February is Kids ENT Health Awareness Month!
As such, we want to spend this month’s blog talking about pediatric ENT health issues.
While there are so many pediatric ENT issues that we could cover here, we thought we would cover one that is quite common since we know it likely impacts a lot of your children out there:
Ear Infections, also known as “Otitis.”
Ear infections are the most common reason we see children coming in to see their doctor. By the age of three, most children usually have had at least one ear infection, and 30% of children have had three or more episodes. If ear infections start before the age of 6 months, your child may be “otitis prone” and will experience more than the usual number of infections in the first three years of their life. If this is the case, you should definitely bring your child into the doctor regularly to keep an eye on this, and implement treatment as recommended by your pediatric ENT.
What is “Otitis”?
The word “otitis” refers to infection of the ear. There are two kinds of otitis: Otitis externa—this refers to an outer ear infection, and otitis media—this refers to a middle or “inner” ear infection.
What is Otitis Media?
“Otitis media” is more commonly known as a middle ear infection (an infection in the space behind the ear drum). This is the most common type of ear infections for children—more than 90% of all children will have at least one infection of this type by the age of two.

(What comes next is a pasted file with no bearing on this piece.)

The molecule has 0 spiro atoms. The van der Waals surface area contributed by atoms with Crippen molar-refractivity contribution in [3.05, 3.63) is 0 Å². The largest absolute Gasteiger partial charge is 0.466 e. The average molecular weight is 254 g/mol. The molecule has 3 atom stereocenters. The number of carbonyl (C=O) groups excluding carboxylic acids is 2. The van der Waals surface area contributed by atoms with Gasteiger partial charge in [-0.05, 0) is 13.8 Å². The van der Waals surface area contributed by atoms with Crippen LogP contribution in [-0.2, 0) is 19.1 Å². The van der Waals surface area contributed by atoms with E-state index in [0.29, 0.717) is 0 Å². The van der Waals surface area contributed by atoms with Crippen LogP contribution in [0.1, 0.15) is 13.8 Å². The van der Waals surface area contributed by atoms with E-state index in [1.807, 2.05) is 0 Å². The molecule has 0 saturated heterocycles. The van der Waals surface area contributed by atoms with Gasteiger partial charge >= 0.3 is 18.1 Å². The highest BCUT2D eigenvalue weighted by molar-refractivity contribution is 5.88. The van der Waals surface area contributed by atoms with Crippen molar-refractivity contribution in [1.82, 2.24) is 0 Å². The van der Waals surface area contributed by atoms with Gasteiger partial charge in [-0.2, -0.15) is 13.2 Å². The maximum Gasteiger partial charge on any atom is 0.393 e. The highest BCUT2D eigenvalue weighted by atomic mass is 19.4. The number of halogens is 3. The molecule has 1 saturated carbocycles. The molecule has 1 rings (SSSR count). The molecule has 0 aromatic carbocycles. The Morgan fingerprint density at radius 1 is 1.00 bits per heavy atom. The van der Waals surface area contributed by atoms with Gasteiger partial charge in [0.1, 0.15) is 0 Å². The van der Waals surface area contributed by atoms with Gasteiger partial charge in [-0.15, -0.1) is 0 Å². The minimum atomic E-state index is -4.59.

There are two common forms of middle ear infection (and you’ll need to consult your ENT to find out which one may be happening for your child): “acute” infections and “chronic” infections. Persistent fluid behind the eardrum is known as “otitis media with effusion.”
What is Otitis Externa or “Swimmer’s Ear”?
“Otitis externa” is an infection of the outer ear canal. This infection is also more commonly known as “swimmer’s ear” as this infection tends to come with exposure to water. Extended immersion in water can make the skin more vulnerable to infection by bacteria, yeast, and fungi. The symptoms of swimmer’s ear include redness and swelling of the ear canal, significant pain in the ear canal, and in some cases there may be drainage. Please visit your ENT doctor for a treatment plan.
How do I know if my child has an ear infection?
As such, common symptoms can include pulling on the ears, increased irritability, changes in behavior, frequent wakings during the night, fever, a decrease in appetite, resistance to lying flat and sometimes even a loss of balance. Ear infections can be very painful for some children, while others experience little to no discomfort. For children who don’t experience much pain with ear infections, their infection may only be noticed during an otherwise routine doctor visit or a sick visit for a different complaint.
When should I go see the doctor?
If your child is displaying signs and symptoms of an ear infection, take them in to see your Pediatric ENT doctor right away. It’s important to watch your child closely until the ear infection resolves completely, and your doctor says it is okay to resume normal activity.
We see this problem again and again in our offices—and we know it isn’t fun. Some children get ear infections all the time, while others it is only an infrequent occurrence, but, either way we want to make sure that parents understand this issue as well as knowing the different types of ear infections that can occur.
Happy Kids ENT Health Awareness Month, from OHC!